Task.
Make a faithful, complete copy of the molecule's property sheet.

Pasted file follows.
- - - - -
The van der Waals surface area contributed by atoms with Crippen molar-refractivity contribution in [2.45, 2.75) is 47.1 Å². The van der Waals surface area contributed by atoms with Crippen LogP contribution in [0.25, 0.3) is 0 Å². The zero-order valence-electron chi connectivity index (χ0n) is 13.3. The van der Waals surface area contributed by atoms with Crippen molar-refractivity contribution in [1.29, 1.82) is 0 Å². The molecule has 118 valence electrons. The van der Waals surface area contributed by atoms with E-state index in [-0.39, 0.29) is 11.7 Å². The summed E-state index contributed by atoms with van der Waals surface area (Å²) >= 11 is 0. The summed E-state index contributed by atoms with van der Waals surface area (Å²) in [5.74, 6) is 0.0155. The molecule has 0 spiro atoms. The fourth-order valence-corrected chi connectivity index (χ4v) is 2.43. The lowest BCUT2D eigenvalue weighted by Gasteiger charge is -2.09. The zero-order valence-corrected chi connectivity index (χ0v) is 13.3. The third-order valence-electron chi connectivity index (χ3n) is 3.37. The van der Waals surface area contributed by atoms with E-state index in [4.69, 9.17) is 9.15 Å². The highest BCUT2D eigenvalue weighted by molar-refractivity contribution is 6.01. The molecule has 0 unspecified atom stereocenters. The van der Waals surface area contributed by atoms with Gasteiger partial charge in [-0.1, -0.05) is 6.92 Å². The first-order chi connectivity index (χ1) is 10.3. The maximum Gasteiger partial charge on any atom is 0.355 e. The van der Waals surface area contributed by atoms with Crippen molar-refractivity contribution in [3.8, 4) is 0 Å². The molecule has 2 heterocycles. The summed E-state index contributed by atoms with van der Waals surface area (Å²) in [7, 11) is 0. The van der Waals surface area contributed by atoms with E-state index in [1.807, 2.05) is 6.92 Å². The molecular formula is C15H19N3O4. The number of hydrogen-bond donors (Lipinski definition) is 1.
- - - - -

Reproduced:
The van der Waals surface area contributed by atoms with Crippen molar-refractivity contribution in [2.45, 2.75) is 47.1 Å². The van der Waals surface area contributed by atoms with Crippen LogP contribution in [0.25, 0.3) is 0 Å². The zero-order valence-electron chi connectivity index (χ0n) is 13.3. The van der Waals surface area contributed by atoms with Crippen molar-refractivity contribution in [1.29, 1.82) is 0 Å². The molecule has 118 valence electrons. The van der Waals surface area contributed by atoms with E-state index in [-0.39, 0.29) is 11.7 Å². The summed E-state index contributed by atoms with van der Waals surface area (Å²) >= 11 is 0. The summed E-state index contributed by atoms with van der Waals surface area (Å²) in [5.74, 6) is 0.0155. The molecule has 0 spiro atoms. The fourth-order valence-corrected chi connectivity index (χ4v) is 2.43. The lowest BCUT2D eigenvalue weighted by Gasteiger charge is -2.09. The zero-order valence-corrected chi connectivity index (χ0v) is 13.3. The third-order valence-electron chi connectivity index (χ3n) is 3.37. The van der Waals surface area contributed by atoms with E-state index in [4.69, 9.17) is 9.15 Å². The highest BCUT2D eigenvalue weighted by molar-refractivity contribution is 6.01. The molecule has 0 unspecified atom stereocenters. The van der Waals surface area contributed by atoms with Gasteiger partial charge in [-0.1, -0.05) is 6.92 Å². The first-order chi connectivity index (χ1) is 10.3. The maximum Gasteiger partial charge on any atom is 0.355 e. The van der Waals surface area contributed by atoms with Crippen molar-refractivity contribution in [3.8, 4) is 0 Å². The molecule has 2 heterocycles. The summed E-state index contributed by atoms with van der Waals surface area (Å²) in [7, 11) is 0. The van der Waals surface area contributed by atoms with E-state index in [1.807, 2.05) is 6.92 Å². The molecular formula is C15H19N3O4. The number of hydrogen-bond donors (Lipinski definition) is 1.